Those kinds of results have helped the St. Petersberg, Fla.-based healthcare management consulting firm more than double its revenues in recent years. The Hunter Group raked in revenues of $25 million in 2001-up from $10-$13 million in the mid-1990s-and grew from three employee-owners in 1987, the year of its founding, to 15 owners and about 45 full-time staff members today. "Our reputation and our references support the magnitude of results that our clients have been able to achieve with our support...and to sustain over the long term," says David Hunter, Hunter Group CEO.
Until recently, much of the firm's work has centered on turning around ailing hospitals. The firm has made its name by encouraging hospitals to make sometimes-drastic budgetary and staffing cutbacks, with the goal of bringing the organizations back to profitability. But looks can be deceiving, Hunter says.
It'snot just patients who notice. Hospital unions break out in hives when they hear that The Hunter Group is even being considered by a hospital board. Indeed a January-February 2000 issue of Revolution magazine, a hospital union publication, devotes a nine-page feature to the firm, accusing it of a "scorched- earth" hospital turnaround philosophy where only the "bottom line matters."
Hunter readily admits that making painful decisions and cost cutting is central to his firm's turnaround philosophy."
Hospitals  Reality Check by Howard Isenstein . Health Leaders Magazine. June 2002

"According to a new report in Hospitals & Health Networks, hospital compensation packages are up 6.6% over last year. Nurses led the way with an 8.1% increase in base salary, and incumbent hospital CEOs checked in with a 7.5% salary increase. Other executives saw a 6.2% base salary jump and the salaries of hospital department heads rose 5.9%. According to the statistics, base salary levels are higher than ever.   In 1999, base salaries rose 3.8%, in 2000 they jumped 3.6% and the 2001 data revealed a 4.1% hike. The median CEO base salary for 2002 is $237,000, but total cash averages paid to CEOs -- base plus incentives -- increased 13.4%. All  data were gathered and analyzed by the Hay Group, in cooperation with the America Society for Healthcare Human Resources  Administration. For more information go to"  Survey: Nurses lead hospital salary increases September 16, 2002. From the American Hospital Association webpages at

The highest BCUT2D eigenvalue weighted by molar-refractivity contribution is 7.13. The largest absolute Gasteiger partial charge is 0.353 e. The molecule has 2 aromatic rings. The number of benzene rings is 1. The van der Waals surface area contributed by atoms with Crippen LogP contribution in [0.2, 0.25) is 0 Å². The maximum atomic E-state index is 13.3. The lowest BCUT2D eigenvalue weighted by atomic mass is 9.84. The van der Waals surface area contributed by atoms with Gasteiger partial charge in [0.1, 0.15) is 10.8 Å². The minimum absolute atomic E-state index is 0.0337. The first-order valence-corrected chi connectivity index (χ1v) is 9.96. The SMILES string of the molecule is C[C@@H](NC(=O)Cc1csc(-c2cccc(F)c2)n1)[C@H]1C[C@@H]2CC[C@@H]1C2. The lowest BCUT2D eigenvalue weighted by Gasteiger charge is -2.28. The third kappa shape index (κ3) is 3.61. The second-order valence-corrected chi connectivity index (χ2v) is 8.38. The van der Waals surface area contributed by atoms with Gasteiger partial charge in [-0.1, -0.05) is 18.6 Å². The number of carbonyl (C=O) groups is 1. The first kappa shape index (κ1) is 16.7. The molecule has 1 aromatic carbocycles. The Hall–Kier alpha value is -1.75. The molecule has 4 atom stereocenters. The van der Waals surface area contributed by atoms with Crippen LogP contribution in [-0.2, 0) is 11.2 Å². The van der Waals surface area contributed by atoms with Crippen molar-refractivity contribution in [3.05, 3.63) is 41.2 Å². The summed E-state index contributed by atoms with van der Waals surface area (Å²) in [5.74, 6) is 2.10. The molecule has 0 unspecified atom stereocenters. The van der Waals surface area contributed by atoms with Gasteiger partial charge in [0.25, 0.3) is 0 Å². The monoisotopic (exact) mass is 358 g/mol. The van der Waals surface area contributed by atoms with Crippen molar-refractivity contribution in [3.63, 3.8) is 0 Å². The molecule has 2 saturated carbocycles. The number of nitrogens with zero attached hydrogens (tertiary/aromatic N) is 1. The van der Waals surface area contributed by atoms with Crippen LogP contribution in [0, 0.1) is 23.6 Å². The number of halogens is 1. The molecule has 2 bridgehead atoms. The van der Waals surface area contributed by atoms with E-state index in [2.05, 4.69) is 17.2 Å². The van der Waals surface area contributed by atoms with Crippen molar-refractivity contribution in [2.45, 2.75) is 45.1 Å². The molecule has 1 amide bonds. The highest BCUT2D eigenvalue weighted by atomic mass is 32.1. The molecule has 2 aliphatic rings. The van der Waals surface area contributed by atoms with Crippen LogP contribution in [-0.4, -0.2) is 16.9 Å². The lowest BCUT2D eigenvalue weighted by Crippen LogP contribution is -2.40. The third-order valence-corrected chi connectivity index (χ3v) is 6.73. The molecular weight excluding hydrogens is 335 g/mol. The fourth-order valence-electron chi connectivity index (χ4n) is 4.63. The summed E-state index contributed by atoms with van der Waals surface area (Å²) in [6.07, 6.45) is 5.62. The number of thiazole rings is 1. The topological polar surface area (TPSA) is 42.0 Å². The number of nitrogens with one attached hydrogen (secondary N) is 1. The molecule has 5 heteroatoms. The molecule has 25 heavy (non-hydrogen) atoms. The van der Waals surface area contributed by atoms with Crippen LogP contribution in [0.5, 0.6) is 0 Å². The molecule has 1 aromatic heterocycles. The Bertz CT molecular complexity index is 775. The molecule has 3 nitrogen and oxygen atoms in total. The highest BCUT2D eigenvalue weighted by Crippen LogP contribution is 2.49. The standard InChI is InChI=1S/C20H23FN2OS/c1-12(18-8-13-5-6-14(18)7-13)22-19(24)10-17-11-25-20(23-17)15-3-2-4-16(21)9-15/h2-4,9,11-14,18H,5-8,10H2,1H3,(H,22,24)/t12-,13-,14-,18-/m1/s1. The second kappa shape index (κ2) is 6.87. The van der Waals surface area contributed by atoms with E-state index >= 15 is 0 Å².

"At age 51, Miami Children's Hospital was having trouble deciding what it wanted to be when it grew up, says President and CEO Tom Rozek, who arrived in January 1999. It was trying to be all things to all people and was paying the price. The 268-bed hospital suffered a string of losses in the mid-'90s. By fiscal year 1998, it was $22.3 million in the hole.Hospital figures for the past two years are impressive. While the hospital took a loss of $2.3 million for 1999, it earned $17 million in 2000, and unaudited figures show that it made $9 million in 2001. The hospital now receives $4.5 million each year for its residency program from the National Association of Children's Hospitals. It also sees an additional $10 million each year in reimbursements on its 25 managed care contracts. Patient volume has also increased due to better physician relationships, Rozek observes. Down the road, Rozek says, the hospital will have to stay on top of its communication practices so the community remains aware of the services Children's provides. "If we don't get federal and state funding, and support from philanthropy, we still will have difficulties."